Will a surgical mask offer protection against smoke from wildfires and other airborne pollution, or do you need a respirator? You’ve probably heard people talk about respirators and face masks, whether we’re facing a potential global pandemic like the coronavirus or catastrophic wildfires causing record-setting smoke & air pollution. However, the difference between the two types of masks is not always clear. Medical face masks and respirators are both capable of providing excellent protection against airborne particulates, but how are they different, and when should you use one or the other?
Medical Face Masks
Face masks are helpful in hospitals, doctor’s offices, and other settings where airborne pathogens are prevalent. Face masks are perfect at preventing bodily fluids containing bacteria and viruses from entering (or leaving) your body. In general, medical masks are capable of safeguarding your mouth and nose from most micro-organisms, which like to hitch rides on airborne water particulates. Face masks are also great at making sure you don’t accidentally touch your lips with germ-infested hands (especially for children!).
Because the design of medical face masks is to stop water droplets, they are generally more likely to be looser fitting, and may leave a gap between the edge of the cover and your skin. Whereas heavier drops of water are less likely to skirt around the edges of the masks, the gaps do make face masks less effective at protecting against smaller particulates that sneak around the edges, even if they would otherwise get caught in the mask fabric itself.
Respirator masks are similar to face masks in shape… other than the valves that some respirators contain, they are often indistinguishable. On the other hand, they are much more capable of safeguarding against tiny airborne particulate pollution.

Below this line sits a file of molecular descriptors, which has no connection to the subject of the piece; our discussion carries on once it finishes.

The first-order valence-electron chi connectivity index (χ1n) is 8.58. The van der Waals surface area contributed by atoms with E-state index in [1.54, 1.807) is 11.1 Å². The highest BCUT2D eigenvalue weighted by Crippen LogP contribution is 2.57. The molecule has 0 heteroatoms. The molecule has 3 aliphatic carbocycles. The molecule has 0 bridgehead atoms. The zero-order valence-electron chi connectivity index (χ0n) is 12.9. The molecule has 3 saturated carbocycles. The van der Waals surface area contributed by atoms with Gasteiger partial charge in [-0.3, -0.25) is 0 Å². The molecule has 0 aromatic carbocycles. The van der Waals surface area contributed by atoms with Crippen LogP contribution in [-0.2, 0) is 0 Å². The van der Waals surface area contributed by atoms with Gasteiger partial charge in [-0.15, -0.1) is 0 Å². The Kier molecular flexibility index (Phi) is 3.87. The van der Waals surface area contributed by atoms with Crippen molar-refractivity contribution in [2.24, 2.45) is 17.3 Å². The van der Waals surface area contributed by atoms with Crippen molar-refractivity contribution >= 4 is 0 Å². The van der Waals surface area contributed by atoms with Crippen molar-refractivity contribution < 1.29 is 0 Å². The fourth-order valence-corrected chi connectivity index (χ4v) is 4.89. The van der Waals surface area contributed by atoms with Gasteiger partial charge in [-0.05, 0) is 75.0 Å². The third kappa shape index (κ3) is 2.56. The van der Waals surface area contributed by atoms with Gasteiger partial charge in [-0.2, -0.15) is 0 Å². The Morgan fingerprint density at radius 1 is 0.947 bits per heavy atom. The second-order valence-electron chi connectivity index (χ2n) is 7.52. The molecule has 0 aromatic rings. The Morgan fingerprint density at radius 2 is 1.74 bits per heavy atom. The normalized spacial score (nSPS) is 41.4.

First, the structure of a respirator like the N95 (or KN95) is engineered so the mask fits tightly against the face, reducing the gap which standard face masks have. Industrial-grade respirators leave practically no gap at all, whereas wildfire smoke masks – often designed to reduce pollution down to tolerable levels instead of eliminating it entirely – will trade a small amount of protection in order to save your lungs from the strain of a sealed respirator.
Second, the filtering material in respirators is much more dense, because they are designed to safeguard against pm2.5 particulate pollution created by vehicle exhaust, wildfire smoke, and industrial & agricultural emissions. Of course, a respirator will also filter larger particulates like germ-carrying water droplets and aerosols. If you’re using a respirator to protect against germs and viruses, remember the tradeoff with a regular mask is slightly more inhalation resistance, which means respirators should not be used in situations where a regular face mask works just as well. Respirator masks like the N95 are designed for use by healthcare professionals, industrial settings, as well as in polluted outdoor environments. Medical facemasks are more suited to protect against short-term exposure, as well as keeping other people safe from your own sneezes and coughs.
How do I know which is which?
Respirator masks like the N95, N99 or KN95 typically are labelled as such, and should indicate on the mask or the packaging that they are NIOSH-approved. Respirator filters are also available in disposable and reusable versions. Disposable filters can’t be formally certified as N95 compliant since they won’t form a 100% seal, but they can still be capable of reducing a meaningful amount of pollutants. Just take note that in no cases should face masks or respirators be shared.
We hope we explained how masks and respirators differ from one another.